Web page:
There’s a Portuguese saying “A caridade começa em casa,” or “Charity begins at home.” And what better way, than with food? This is the time of year to cook for friends, friends of friends, and not yet friends. This is the time of year to burst into a quiet room with the scent of freshly baked bread. When the gray skies hang low, you can be the entertainment in your home, office, and community. For starters, you can make a lot of people happy with Portuguese bread – especially when stuffed with chorizo sausage. You can also make people happy with nutritious, wintery salads, and soul-soothing soups. It’s even better if you have a three year-old share the goodies (not only is it cute, but it teaches her the importance of a giving spirit): All recipes and the meal review will be posted throughout the week. Tuna & Chickpea Salad | Atum com Grão [Recipe] Think love in a salad… chickpeas, tuna, lemon juice, fresh cracked pepper and a happy drizzle of olive oil. It’s good for …

Read More
Castillo de Marvao, photo by Elemaki.

About the food of Portugal

I’m not sure what I was thinking, but for some reason I had Portugal all wrong. I forgot about the impossible mountaintop castles, surrounded by water (and here’s another). I forgot about turquoise waters that swaddle neon villages. As for the food? I didn’t even have fish on my radar which is surprising, considering 1. most of Portugal’s border is coastal, 2. We’ve cooked Portuguese inspired food before, including Grilled Prawns with Piri Piri from Angola. Hello. Overcoming my extreme ignorance is exactly why I am on this Adventure. And I love it. Thankfully, one of our longtime readers offered to help me out. Three cheers for Paulo. First of all, he suggested a chickpea salad [Recipe] from his very own Portuguese wedding. I say if it’s good enough for a man’s nuptials, it’s good enough for just about anything. Paulo tells me the salad either includes tuna or cod and vinegar or lemon juice. Speaking of Cod, dried cod is everywhere, with enough recipes to fill every day of the year. Not only can you find it in …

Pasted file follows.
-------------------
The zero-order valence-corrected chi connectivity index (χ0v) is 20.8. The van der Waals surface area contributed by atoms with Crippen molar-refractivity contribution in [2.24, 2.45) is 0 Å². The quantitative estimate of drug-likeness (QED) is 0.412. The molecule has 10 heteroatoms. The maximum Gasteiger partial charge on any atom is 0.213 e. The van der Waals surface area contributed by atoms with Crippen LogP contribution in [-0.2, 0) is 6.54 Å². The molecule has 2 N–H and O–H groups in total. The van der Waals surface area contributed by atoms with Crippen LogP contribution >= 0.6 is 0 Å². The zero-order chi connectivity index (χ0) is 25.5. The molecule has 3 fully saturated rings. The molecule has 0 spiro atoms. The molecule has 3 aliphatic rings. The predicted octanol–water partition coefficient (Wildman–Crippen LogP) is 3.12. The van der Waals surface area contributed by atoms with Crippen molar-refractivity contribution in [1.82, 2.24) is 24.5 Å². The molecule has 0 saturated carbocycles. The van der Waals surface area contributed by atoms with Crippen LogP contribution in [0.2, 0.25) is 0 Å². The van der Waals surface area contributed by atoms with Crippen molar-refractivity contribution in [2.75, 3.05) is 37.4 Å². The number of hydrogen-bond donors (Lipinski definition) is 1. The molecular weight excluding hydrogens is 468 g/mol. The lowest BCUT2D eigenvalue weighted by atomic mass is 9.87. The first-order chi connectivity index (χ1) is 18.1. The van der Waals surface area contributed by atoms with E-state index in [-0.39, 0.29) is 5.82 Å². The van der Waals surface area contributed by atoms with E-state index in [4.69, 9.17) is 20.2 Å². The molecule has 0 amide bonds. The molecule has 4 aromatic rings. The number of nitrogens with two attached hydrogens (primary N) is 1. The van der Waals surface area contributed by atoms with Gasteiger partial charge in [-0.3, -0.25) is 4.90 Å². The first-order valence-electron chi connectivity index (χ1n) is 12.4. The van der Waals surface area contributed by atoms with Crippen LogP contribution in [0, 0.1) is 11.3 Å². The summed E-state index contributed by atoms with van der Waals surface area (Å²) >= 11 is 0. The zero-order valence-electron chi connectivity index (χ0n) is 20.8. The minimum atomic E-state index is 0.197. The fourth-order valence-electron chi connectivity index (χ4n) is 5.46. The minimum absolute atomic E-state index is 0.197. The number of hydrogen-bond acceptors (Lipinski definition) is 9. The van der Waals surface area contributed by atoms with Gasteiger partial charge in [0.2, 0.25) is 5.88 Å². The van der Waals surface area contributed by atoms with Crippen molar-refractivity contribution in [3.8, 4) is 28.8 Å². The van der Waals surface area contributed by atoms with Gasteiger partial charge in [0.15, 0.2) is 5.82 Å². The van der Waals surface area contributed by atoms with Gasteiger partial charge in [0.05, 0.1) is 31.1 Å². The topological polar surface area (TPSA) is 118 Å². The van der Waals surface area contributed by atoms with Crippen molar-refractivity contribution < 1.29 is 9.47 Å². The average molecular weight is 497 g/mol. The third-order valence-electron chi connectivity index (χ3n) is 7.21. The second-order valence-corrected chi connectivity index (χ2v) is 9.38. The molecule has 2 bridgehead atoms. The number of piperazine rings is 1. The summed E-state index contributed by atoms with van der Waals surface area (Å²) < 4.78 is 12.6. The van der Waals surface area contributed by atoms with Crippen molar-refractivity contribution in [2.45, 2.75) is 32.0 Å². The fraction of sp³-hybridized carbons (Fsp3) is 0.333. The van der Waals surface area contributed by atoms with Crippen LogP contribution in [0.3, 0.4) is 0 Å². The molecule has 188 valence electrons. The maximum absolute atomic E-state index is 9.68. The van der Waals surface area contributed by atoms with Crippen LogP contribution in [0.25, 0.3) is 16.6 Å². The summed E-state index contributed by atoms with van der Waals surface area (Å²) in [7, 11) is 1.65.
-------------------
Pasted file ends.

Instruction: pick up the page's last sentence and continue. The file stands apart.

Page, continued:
Read More

Monday Meal Review: Poland